As such it is still only a wobble and no cause for anyone to start pressing the panic button.
But Kenny Jackett will nonetheless be a little alarmed at the difference a week has made to a Wolves team which had seemed primed to take the League One promotion scrap by the scruff of the neck.
Seven days after Bakary Sako led a club history-making destruction of Swindon Town, Wolves were humbled by probably the most humble team in the division.
And it would be churlish not to acknowledge that this was a thoroughly merited victory for Crawley, a league win instantly elevated to the most prestigious in their short history in the professional game.
But Jackett now faces the task – as do his players – of providing a response to their first defeat in 11 games and their sloppiest performance for quite some time. This was a match which flew by in a blur of errors from which no-one was spared. Crawley worked feverishly hard – yet another of this level’s opponents to get a huge buzz off the visit of Wolves – to loosen the nuts and bolts of a machine that had cut an impressive path to the top of the table.
It can happen to any team at any time but coming on the back of their failure to overcome Shrewsbury at the weekend it is bound to raise concerns about what lies ahead in a battle for automatic promotion that just will not let up.
Those questions Wolves must answer now at Sheffield United on Saturday, a setting they may find more to their liking than this homely little corner of west Sussex with its sticky surface and pumped up opposition. But this was an unsettling night for Jackett’s team, of that there is no doubt, and the scrutiny now focuses on their mental strength as much as a footballing quality so decisively challenged by John Gregory’s side.
A challenge, in fact, that was so disturbing Jackett reminded us that he is a man who does not dawdle when he smells danger.
As at Bradford in October, and with Wolves having lost a lead by conceding two goals in four minutes, he uprooted the system which has served him so well by sacrificing Michael Jacobs for Leon Clarke and a return to 4-4-2 – after just 36 minutes.
That tells you all you need to know about the discomfort Wolves were already experiencing and to a degree, the head coach’s unhesitating decision had the desired effect. Clarke established a presence alongside Nouha Dicko which gave Jackett’s team a better working base on a night and a pitch not made for midfield possession.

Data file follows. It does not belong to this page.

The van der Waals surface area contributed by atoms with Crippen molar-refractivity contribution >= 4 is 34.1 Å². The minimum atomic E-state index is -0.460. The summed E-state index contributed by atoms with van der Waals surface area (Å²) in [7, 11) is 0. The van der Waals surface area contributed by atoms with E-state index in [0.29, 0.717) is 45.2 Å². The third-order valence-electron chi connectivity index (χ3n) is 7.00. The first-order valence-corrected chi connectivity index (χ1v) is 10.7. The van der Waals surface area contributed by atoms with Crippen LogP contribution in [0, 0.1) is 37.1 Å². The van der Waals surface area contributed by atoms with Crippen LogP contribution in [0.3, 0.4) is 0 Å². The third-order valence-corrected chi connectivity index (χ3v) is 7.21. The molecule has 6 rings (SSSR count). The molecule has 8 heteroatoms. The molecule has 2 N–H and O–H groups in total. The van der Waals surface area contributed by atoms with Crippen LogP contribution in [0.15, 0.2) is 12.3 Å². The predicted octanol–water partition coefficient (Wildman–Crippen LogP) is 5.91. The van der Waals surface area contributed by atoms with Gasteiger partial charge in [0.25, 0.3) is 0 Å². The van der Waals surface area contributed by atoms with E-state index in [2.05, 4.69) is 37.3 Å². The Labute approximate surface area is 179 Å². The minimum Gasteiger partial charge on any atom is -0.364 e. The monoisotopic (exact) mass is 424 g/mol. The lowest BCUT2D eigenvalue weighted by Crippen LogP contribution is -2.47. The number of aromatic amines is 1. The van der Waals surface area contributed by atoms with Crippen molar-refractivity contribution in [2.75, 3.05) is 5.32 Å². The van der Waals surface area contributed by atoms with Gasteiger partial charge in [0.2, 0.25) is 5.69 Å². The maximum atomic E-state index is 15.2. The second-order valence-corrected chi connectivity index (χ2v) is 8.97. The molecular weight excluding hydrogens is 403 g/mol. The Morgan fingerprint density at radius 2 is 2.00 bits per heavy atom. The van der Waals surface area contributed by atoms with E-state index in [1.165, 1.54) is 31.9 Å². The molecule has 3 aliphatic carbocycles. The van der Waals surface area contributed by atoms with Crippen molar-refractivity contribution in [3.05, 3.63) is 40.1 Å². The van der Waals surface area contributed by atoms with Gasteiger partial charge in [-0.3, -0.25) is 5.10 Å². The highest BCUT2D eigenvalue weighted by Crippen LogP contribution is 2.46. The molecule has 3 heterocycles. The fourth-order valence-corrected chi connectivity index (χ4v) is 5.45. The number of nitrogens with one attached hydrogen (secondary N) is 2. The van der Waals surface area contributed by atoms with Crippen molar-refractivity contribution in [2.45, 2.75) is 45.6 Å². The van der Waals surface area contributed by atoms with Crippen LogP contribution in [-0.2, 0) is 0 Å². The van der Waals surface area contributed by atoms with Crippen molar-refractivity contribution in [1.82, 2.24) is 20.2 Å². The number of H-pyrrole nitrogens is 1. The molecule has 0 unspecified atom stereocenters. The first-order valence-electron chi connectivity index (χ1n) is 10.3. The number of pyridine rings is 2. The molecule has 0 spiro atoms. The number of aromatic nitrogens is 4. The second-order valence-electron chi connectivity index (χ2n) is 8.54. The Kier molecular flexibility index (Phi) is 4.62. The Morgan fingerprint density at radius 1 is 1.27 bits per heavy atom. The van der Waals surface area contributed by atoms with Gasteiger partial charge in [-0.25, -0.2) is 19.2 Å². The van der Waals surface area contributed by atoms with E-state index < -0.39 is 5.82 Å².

Indeed Kevin McDonald and Jack Price will probably conclude that they gave the ball away more times last night than in all the combined games since Christmas. They were far from alone though – it is difficult to think of a Wolves player who didn’t savage his recently impressive pass-completion rate by a significant percentage.
And all this despite the leg-up of a gifted opening goal for James Henry, who advancing from midfield in the 25th minute made a rare but sweet connection from just outside the area. Quite what Crawley keeper Paul Jones had in mind only he will know but a bizarre attempt to save the effort with a slide tackle succeeded only in deflecting the ball into his net.
Wolves needed that break because it had already become clear that after months of defensive solidity, this was going to be a troublesome evening. Within a minute, the point was painfully driven home when they handed back the advantage with a succession of missed clearances which enabled Billy Clarke to steal in at the far post.
Four minutes later what would be the game’s winning goal was constructed by Matt Tubbs’ defeat of the offside trap – much to the Molineux side’s disbelief – and an exquisite lobbed finish over the advancing Carl Ikeme.
Wolves should have equalised before the break when Sam Ricketts’ long pass was well read by Clarke whose attempted clip was palmed down by Jones. But following up, and in a symbol of an error-strewn performance, Henry blazed over. Twice after the break, Jones was required to make saves which extended him, first from Henry and then Sako, but otherwise Crawley absorbed the league leaders impressively no matter what Jackett tried.